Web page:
Subban ‘frustrated’ at missing Canadiens matchup, focused on injury rehab

P.K. Subban talks with media before the Predators and Canadiens game in Nashville. He talks about the toughest part of playing in Nashville, hoping to play when the Preds visit the Bell Centre, and the phone call to Shea Weber after the trade.

NASHVILLE, Tenn.—In the immortal words of singer/songwriter Tom Petty, “The waiting is the hardest part.”

Seven months and five days after defenceman P.K. Subban was traded from the Montreal Canadiens to the Nashville Predators, a herniated disc in his back will deprive him of his first opportunity to play against his former team Tuesday night.

His next chance—a date with the Canadiens at the Bell Centre—is another two months away.

Patience is a virtue, but exercising it is a hard thing to do when an opportunity you’ve been waiting for is snatched away at the last second.

Subban hoped he’d be ready to play Tuesday after missing the last two weeks. He skated on Friday and Saturday but on Sunday Predators doctors prescribed two to three more weeks of rest.

“Obviously I’m frustrated. I just want to get into a game,” he said Tuesday morning. “And obviously everyone knows how important this game is.”

There’s no downplaying it.

Hundreds of Montreal fans booked trips to Nashville just minutes after the NHL schedule was released, and many of Subban’s friends and family members made the trip—even though they found out over the weekend he wouldn’t be dressing for the game.

“So I guess I can still continue to call them friends,” Subban said with a laugh.

He was remarkably upbeat considering his obvious disappointment in this outcome.

Subban entered the press room at Bridgestone Arena fashionably late to his conference, sporting a skin-tight Mackage-brand leather zip coat, a pair of designer sweat pants and Kanye West brand sneakers.

He then proceeded to answer questions for just over 13 minutes, covering ground on his disappointment at missing Tuesday’s game, his adjustment to life in Nashville and the growing pains he’s been through with the team that’s gone 16-14-6 through its first 36 games.

“I’m still adjusting a little bit,” Subban said. “Sometimes you get stuck in that old system where you’re used to playing a certain way, but it is an adjustment. But what I rely on is my teammates when I make a mistake systematically. They’ve always been there to support me.”

They’ll miss him against the Canadiens.

The Predators have gone 3-2-2 in Subban’s absence, and it’s fair to say they’ve lacked some of the energy he brings and the sheer skill with which he operates on the ice.

“He’s obviously a huge player on our team,” said Predators defenceman Roman Josi. “He’s really skilled, but I think we all knew that. He makes some great plays out there. Sometimes he makes passes, and you’re like, ‘Wow! How did he see that guy?’

“It’s stuff you only see when you start playing with him. He’s a great player.”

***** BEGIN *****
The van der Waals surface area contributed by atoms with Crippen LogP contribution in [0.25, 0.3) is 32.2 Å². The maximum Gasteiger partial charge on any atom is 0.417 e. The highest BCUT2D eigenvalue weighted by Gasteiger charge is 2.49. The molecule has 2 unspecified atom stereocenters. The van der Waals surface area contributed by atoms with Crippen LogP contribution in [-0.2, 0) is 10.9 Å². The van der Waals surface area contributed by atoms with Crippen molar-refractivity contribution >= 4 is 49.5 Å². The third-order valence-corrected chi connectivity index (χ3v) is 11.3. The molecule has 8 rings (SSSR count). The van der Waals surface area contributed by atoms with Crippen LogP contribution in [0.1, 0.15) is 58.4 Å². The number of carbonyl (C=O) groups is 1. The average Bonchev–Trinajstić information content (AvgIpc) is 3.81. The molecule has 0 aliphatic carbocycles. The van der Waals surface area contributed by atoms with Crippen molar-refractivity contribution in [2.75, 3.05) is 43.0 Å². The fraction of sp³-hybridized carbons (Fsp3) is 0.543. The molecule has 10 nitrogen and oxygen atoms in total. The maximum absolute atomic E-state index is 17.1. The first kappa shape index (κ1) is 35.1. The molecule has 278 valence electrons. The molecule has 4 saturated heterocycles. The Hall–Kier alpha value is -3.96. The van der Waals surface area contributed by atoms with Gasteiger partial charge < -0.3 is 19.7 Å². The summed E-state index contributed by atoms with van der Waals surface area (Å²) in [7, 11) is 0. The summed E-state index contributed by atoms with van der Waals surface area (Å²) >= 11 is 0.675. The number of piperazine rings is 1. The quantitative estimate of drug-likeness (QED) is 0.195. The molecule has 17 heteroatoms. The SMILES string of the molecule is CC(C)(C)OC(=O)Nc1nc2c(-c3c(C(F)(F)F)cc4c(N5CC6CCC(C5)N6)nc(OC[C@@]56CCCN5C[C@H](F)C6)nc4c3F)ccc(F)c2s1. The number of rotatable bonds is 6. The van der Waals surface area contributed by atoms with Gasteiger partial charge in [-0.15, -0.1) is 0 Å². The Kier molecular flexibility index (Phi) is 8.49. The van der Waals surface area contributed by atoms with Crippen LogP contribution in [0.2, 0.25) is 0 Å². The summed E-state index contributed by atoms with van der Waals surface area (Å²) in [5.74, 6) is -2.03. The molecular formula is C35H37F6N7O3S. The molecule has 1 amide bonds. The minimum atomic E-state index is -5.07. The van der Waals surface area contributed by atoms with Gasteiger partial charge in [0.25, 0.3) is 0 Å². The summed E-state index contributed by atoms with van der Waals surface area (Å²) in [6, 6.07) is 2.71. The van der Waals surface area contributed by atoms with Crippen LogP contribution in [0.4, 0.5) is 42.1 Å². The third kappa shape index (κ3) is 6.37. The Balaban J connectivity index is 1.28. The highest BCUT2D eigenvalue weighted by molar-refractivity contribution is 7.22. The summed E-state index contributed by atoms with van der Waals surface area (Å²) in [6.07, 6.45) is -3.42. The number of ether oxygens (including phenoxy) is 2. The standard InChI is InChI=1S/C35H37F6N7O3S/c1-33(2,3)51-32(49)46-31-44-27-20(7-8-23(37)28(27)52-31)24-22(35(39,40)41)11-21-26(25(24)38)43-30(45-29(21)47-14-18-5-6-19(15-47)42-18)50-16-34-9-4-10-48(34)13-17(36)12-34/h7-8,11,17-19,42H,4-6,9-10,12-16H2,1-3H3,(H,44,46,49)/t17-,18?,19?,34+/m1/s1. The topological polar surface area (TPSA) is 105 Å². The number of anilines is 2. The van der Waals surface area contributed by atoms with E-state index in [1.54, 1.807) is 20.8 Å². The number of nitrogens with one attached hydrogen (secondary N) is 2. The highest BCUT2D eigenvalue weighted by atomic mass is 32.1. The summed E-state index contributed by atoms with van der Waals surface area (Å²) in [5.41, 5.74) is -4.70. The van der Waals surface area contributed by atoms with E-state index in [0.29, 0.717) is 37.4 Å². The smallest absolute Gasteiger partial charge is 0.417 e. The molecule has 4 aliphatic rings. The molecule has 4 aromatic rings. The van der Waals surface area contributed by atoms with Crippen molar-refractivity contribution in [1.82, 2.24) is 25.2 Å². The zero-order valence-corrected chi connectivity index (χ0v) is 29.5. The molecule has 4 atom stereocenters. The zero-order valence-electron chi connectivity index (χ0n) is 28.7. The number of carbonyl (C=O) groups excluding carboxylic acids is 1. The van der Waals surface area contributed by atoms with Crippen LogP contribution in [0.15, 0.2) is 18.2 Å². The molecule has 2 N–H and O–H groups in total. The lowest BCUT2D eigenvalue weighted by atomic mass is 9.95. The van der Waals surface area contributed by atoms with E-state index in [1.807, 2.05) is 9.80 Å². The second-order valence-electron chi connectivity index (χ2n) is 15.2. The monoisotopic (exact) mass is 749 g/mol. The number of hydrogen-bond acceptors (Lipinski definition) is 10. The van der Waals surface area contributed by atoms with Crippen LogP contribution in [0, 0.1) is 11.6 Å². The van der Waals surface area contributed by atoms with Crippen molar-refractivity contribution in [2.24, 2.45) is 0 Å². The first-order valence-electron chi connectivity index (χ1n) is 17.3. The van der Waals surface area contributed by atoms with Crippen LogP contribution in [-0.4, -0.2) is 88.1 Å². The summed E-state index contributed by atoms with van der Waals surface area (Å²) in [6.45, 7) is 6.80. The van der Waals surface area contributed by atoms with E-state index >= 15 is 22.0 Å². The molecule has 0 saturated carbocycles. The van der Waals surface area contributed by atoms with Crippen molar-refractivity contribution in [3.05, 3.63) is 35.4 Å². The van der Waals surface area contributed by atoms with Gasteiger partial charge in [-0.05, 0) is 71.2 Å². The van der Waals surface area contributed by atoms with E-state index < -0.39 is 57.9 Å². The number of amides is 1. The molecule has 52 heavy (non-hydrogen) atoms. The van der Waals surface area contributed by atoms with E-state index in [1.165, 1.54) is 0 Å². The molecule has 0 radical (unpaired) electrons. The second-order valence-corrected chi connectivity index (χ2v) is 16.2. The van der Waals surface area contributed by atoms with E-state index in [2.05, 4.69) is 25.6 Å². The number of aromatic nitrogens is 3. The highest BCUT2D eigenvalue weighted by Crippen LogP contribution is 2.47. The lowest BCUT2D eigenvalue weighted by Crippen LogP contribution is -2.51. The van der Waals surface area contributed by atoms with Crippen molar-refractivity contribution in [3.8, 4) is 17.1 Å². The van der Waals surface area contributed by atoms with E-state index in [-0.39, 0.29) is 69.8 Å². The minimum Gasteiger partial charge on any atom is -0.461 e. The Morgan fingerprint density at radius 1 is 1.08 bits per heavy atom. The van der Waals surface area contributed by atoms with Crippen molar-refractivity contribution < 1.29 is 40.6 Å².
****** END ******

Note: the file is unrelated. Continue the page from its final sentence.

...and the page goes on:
Predators general manager David Poile gushed on Monday about what Subban has brought to the equation both on and off the ice, referring to him as a magnet for attention who’s had an immeasurable impact on a market where hockey needs to be sold.

“P.K. has an unbelievable presence,” Poile said. “Every day when you’re around him you’re going to get a quote; you’re going to get a story; you’re going to get something else that someone else isn’t doing. I find it very exciting.”

In a lot of ways, Subban is the polar opposite of Shea Weber—who will play his first game in Nashville as part of the visiting team.

Weber’s personality is subdued, his style of play is understated, and as Predators captain Mike Fisher said on Monday, “He doesn’t like the attention.”

Everyone you speak to in Montreal—and in Nashville—will tell you Weber’s all business.

Carey Price has a presence just by the way he acts, by the way he’s [all] business, and Shea Weber is the same thing,” said Canadiens coach Michel Therrien. “There’s not many guys in the NHL that, when they walk in the dressing room, they make people focus. It makes my job easier to have a player like that because I know the guys are well prepared… Definitely he’s had a big impact on our group.”

Subban’s impact on the Predators was largely felt during a 9-3-2 stint in November, when he collected three of his seven goals and seven of his 10 assists on the season.

He said his injury began to plague him in the five games leading up to his removal from the lineup on Dec. 17.

Subban also noted sitting out of games is still a foreign feeling to him, considering that up until last season—when he missed Montreal’s final 14 games with a neck injury—he had never missed one due to injury in his NHL career.

“For me, the last option is to think about coming out of the lineup,” Subban said. “After you miss a game it sucks, you see games go by and you want to get back in there. But, at the same token, you gotta do what’s best for the team and what’s best for yourself.”

Even if it means missing a game you’ve been looking forward to playing for so long.

Subban is confident he’ll be back in game form within the next three weeks, and he can only hope the injury is behind him and won’t prevent him from missing the Predators’ visit to the Bell Centre on March 2.

“I hope I can play in the game in Montreal,” he said. “There’s no question I’ll be there.”

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